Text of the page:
This book addresses the paradox of political mobilization and the failings of governance in India, with reference to the conflict between secularism and Hindu nationalism, authoritarianism and democracy.
It demonstrates how the Internal Emergency of 1975 led to increased support of groups such as the BJS and the RSS, accounting for the rise of political movements advocating Hindu nationalism - Hindutva - as a response to rapid political mobilization triggered by the Emergency, and an attempt by political elites to control this to their advantage. Vernon Hewitt argues that the political disjuncture between democracy and mobilization in India is partly a function of the Indian state, the nature of a caste-class based society, but also - and significantly - the contingencies of individual leaders and the styles of rule. He shows how, in the wake of the Emergency, the BJP and the RSS gained popularity and power amid the on-going decline and fragmentation of the Congress, whilst, at the same time, Hindu nationalism appeared to be of such importance that Congress began aligning themselves with the Hindu right for electoral gains. The volume suggests that, in the light of these developments, the rise of the BJP should not be considered as remarkable – or as transformative – as was at first imagined.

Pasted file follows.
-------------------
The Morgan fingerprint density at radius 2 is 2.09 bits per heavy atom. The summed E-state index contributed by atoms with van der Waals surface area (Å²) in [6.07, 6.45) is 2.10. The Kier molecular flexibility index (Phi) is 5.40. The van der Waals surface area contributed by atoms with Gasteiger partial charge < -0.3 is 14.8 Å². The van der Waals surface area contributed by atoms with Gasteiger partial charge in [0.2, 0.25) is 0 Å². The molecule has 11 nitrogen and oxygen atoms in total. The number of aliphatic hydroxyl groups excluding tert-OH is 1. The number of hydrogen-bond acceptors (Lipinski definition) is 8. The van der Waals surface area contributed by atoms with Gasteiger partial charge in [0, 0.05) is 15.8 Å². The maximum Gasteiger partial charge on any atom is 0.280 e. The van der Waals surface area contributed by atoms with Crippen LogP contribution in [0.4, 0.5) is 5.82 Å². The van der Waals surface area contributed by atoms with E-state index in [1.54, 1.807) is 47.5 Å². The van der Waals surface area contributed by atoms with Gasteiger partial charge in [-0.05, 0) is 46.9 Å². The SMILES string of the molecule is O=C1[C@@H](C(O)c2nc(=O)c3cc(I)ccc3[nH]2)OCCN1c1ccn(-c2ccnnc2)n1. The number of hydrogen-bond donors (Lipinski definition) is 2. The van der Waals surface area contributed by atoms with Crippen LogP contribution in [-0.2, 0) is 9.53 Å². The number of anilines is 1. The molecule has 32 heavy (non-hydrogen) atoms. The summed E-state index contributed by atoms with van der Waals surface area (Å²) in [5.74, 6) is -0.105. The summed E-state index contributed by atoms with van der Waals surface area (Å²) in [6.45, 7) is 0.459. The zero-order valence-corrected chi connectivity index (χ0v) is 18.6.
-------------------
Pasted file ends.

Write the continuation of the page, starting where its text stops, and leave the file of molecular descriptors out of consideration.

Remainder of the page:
Table of Contents
Introduction 1. Emergencies, States and Societies: The Study of Indian Politics 2. State-Society Relations 1947-1950: A Democratic Polity? 3. Political Mobilisations: 1963-1971 4. The State and Political Crisis 1971-75 5. The State As Political Impasse: 1975-1980 6. Political Mobilisations: 1980-1996 7. Hindutva as Crisis: 1996-2004. Conclusions
Vernon Hewitt is Senior Lecturer in the Department of Politics at the University of Bristol, UK. He is the author of The International Politics of South Asia (1992), Reclaiming the Past: Jammu and Kashmir (1996) and numerous articles and chapters on ethnicity and the post-colonial state, development, and colonial history.